In the spirit of the trailblazing accomplishments of Pryce, one undergraduate and one graduate student will be awarded a scholarship. Given the low numbers of Black students and practitioners in landscape architecture, this scholarship program was established to assist a new generation of Black students to advance and sustain their educational pursuits.
The awards will be based on the student’s potential as demonstrated by their work, academic achievements, service to their program and university, and recommendations. Each recipient shall be awarded $3,000
Questions are due by September 16th, 2023
Applications are due October 13th, 2023
Awards announced October 28th, 2023
All Scholarship applicants are required to submit the following materials using the online form with basic contact information and details about your degree program, which will include:
Applicants will be evaluated based on the following:
The jury will use this material to determine which applicant would be best served to receive the award.
Edward Pryce, landscape architect, horticulturist, educator, and artist, has left an indelible stamp on the landscape design of Tuskegee University (formerly TUSKEGEE INSTITUTE), where he served from 1948 until 1977 as superintendent of buildings and grounds and professor in the School of Architecture, and from 1977 to 1990 as consulting landscape architect. Using his industry and creative abilities, Pryce made a name for himself in the profession of landscape architecture during a period when there were few practitioners and even fewer Black practitioners.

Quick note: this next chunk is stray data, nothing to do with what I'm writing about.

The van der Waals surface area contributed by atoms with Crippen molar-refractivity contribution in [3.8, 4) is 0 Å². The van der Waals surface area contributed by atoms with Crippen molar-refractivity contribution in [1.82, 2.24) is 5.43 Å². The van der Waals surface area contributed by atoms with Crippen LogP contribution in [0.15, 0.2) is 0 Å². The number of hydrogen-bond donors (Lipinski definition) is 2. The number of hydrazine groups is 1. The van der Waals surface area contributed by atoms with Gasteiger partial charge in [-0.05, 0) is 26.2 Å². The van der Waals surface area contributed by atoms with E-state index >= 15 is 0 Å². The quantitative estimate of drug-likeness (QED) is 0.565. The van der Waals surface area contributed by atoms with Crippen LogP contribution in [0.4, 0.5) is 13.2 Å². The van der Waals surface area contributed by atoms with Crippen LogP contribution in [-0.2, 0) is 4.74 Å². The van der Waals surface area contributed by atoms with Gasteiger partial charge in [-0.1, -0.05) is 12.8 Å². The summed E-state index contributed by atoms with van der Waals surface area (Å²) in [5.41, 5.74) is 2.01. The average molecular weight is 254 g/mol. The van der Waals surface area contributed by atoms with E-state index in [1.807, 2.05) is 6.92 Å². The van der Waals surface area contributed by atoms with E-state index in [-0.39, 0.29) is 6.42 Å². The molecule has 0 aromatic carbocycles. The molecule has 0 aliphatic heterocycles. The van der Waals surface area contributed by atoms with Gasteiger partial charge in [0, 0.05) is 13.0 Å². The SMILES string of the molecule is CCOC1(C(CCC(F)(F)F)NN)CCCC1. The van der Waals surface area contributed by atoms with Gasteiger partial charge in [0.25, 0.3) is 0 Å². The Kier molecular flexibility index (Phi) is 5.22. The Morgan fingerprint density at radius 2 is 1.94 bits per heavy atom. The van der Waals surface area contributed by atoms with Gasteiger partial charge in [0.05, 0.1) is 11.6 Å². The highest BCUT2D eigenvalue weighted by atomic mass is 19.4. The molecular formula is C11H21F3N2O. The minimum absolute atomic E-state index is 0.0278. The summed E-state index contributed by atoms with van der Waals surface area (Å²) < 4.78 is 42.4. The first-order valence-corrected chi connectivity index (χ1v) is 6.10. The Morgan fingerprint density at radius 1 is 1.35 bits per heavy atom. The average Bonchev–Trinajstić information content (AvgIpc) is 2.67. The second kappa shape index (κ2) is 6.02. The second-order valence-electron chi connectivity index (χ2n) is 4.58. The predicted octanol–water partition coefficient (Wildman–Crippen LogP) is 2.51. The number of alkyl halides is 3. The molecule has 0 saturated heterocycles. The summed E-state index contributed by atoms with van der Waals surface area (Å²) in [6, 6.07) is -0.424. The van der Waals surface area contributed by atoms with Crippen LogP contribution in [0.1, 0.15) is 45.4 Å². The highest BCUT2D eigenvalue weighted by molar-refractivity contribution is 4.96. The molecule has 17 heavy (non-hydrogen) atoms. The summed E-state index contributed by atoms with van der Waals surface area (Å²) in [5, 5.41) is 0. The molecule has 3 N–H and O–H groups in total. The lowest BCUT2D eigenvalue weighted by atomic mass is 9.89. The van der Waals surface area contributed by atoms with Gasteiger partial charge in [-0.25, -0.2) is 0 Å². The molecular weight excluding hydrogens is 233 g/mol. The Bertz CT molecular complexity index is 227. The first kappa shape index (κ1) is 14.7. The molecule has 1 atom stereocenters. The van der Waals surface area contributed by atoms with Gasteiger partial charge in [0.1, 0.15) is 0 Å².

Edward Pryce was born in Lake Charles, Louisiana, in 1914, the son of George Codrington Pryce, who owned a pharmacy there, and Dora Raymond, a housewife. His father, who was an 1898 graduate of Meharry Medical College in Nashville, Tennessee, moved his family to Los Angeles, California, when the cost of educating his eight children in a private high school in New Orleans became too expensive. African Americans were prohibited from attending the public high school in Lake Charles back then.
Pryce attended the public schools of Los Angeles and then in 1932 entered the pre-medicine program at the University of California at Los Angeles, where he was one of only five Black students. After a year and a half, he changed from medicine to horticulture when he met a Black plant specialist who persuaded him to go study with the preeminent agricultural scientist Dr. George Washington Carver at Tuskegee Institute. Arriving at Tuskegee Institute, Pryce signed on as an assistant to Dr. Carver, who was on sabbatical from teaching, but was continuing to conduct his now-famous agricultural experiments. As his assistant, Pryce collected mushrooms for Carver’s mycologic studies. He also collected edible weeds, such as wild lettuce and dandelions, which Dr. Carver used to demonstrate to Black subsistence farmers the nutritional value.